American society has not yet recognized the complex origins or the profound consequences of child victimization. The services required for children who have been abused or neglected, including medical care, family counseling, foster care, and specialized education, are expensive and are often subsidized by governmental funds. The General Accounting Office (1991) has estimated that these services cost more than $500 million annually. Equally disturbing, research suggests that child maltreatment cases are highly related to social problems such as juvenile delinquency, substance abuse, and violence, which require additional services and severely affect the quality of life for many American families.

The Importance Of Child Maltreatment Research

The challenges of conducting research in the field of child maltreatment are enormous. Although we understand comparatively little about the causes, definitions, treatment, and prevention of child abuse and neglect, we do know enough to recognize that the origins and consequences of child victimization are not confined to the months or years in which reported incidents actually occurred. For those who survive, the long-term consequences of child maltreatment appear to be more damaging to victims and their families, and more costly for society, than the immediate or acute injuries themselves. Yet little is invested in understanding the factors that predispose, mitigate, or prevent the behavioral and social consequences of child maltreatment.

The panel has identified five key reasons why child maltreatment research should be viewed as a central nexus of more comprehensive research activity.

Research On Child Maltreatment Is Currently Undervalued And Undeveloped

Research in the field of child maltreatment studies is relatively undeveloped when compared with related fields such as child development, so-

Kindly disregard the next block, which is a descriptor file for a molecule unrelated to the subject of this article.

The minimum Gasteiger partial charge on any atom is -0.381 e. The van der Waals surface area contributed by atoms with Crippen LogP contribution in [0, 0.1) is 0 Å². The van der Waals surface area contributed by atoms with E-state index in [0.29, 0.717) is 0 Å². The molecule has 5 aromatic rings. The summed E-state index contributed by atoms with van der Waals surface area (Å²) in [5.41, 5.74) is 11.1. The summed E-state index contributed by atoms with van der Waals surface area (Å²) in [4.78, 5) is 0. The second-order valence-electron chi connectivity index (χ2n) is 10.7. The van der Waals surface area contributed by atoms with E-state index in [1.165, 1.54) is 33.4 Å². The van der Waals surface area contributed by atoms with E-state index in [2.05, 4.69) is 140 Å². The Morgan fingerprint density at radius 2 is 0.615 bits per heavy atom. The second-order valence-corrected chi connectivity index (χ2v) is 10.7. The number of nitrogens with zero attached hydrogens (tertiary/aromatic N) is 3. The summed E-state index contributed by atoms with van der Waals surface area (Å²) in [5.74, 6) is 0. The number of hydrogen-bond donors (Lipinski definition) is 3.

cial welfare, and criminal violence. Although no specific theory about the causes of child abuse and neglect has been substantially replicated across studies, significant progress has been gained in the past few decades in identifying the dimensions of complex phenomena that contribute to the origins of child maltreatment.

Efforts to improve the quality of research on any group of children are dependent on the value that society assigns to the potential inherent in young lives. Although more adults are available in American society today as service providers to care for children than was the case in 1960, a disturbing number of recent reports have concluded that American children are in trouble (Fuchs and Reklis, 1992; National Commission on Children, 1991; Children's Defense Fund, 1991).

Efforts to encourage greater investments in research on children will be futile unless broader structural and social issues can be addressed within our society. Research on general problems of violence, substance addiction, social inequality, unemployment, poor education, and the treatment of children in the social services system is incomplete without attention to child maltreatment issues. Research on child maltreatment can play a key role in informing major social policy decisions concerning the services that should be made available to children, especially children in families or neighborhoods that experience significant stress and violence.

As a nation, we already have developed laws and regulatory approaches to reduce and prevent childhood injuries and deaths through actions such as restricting hot water temperatures and requiring mandatory child restraints in automobiles. These important precedents suggest how research on risk factors can provide informed guidance for social efforts to protect all of America's children in both familial and other settings.

Not only has our society invested relatively little in research on children, but we also have invested even less in research on children whose families are characterized by multiple problems, such as poverty, substance abuse, violence, welfare dependency, and child maltreatment. In part, this slower development is influenced by the complexities of research on major social problems. But the state of research on this topic could be advanced more rapidly with increased investment of funds. In the competition for scarce research funds, the underinvestment in child maltreatment research needs to be understood in the context of bias, prejudice, and the lack of a clear political constituency for children in general and disadvantaged children in particular (Children's Defense Fund, 1991; National Commission on Children, 1991). Factors such as racism, ethnic discrimination, sexism, class bias, institutional and professional jealousies, and social inequities influence the development of our national research agenda (Bell, 1992, Huston, 1991).